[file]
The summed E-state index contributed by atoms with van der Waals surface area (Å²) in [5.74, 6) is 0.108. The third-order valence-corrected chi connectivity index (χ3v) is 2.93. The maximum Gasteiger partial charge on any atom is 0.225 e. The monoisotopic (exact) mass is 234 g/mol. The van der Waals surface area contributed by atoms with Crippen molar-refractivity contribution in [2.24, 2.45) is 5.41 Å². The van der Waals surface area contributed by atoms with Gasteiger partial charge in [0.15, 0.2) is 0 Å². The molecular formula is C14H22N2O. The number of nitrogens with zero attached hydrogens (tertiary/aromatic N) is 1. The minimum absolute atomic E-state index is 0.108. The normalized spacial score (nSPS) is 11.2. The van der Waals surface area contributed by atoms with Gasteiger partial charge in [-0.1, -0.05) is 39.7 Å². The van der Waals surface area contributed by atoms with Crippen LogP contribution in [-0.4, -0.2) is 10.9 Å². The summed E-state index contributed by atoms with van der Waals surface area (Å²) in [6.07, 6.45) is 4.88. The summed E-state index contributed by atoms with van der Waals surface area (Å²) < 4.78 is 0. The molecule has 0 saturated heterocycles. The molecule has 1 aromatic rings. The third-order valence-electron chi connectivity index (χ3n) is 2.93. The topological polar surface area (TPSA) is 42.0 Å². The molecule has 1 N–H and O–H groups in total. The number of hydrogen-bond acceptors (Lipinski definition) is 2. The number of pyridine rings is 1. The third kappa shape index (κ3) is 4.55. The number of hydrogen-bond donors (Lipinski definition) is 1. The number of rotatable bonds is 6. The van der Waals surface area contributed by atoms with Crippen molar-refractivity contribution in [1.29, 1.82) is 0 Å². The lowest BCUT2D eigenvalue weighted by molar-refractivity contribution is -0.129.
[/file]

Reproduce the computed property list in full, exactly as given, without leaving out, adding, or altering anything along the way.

The summed E-state index contributed by atoms with van der Waals surface area (Å²) in [5.74, 6) is 0.108. The third-order valence-corrected chi connectivity index (χ3v) is 2.93. The maximum Gasteiger partial charge on any atom is 0.225 e. The monoisotopic (exact) mass is 234 g/mol. The van der Waals surface area contributed by atoms with Crippen molar-refractivity contribution in [2.24, 2.45) is 5.41 Å². The van der Waals surface area contributed by atoms with Gasteiger partial charge in [0.15, 0.2) is 0 Å². The molecular formula is C14H22N2O. The number of nitrogens with zero attached hydrogens (tertiary/aromatic N) is 1. The minimum absolute atomic E-state index is 0.108. The normalized spacial score (nSPS) is 11.2. The van der Waals surface area contributed by atoms with Gasteiger partial charge in [-0.1, -0.05) is 39.7 Å². The van der Waals surface area contributed by atoms with Crippen LogP contribution in [-0.4, -0.2) is 10.9 Å². The summed E-state index contributed by atoms with van der Waals surface area (Å²) in [6.07, 6.45) is 4.88. The summed E-state index contributed by atoms with van der Waals surface area (Å²) < 4.78 is 0. The molecule has 0 saturated heterocycles. The molecule has 1 aromatic rings. The third-order valence-electron chi connectivity index (χ3n) is 2.93. The topological polar surface area (TPSA) is 42.0 Å². The molecule has 1 N–H and O–H groups in total. The number of hydrogen-bond acceptors (Lipinski definition) is 2. The number of pyridine rings is 1. The third kappa shape index (κ3) is 4.55. The number of hydrogen-bond donors (Lipinski definition) is 1. The number of rotatable bonds is 6. The van der Waals surface area contributed by atoms with Crippen molar-refractivity contribution in [1.29, 1.82) is 0 Å². The lowest BCUT2D eigenvalue weighted by molar-refractivity contribution is -0.129.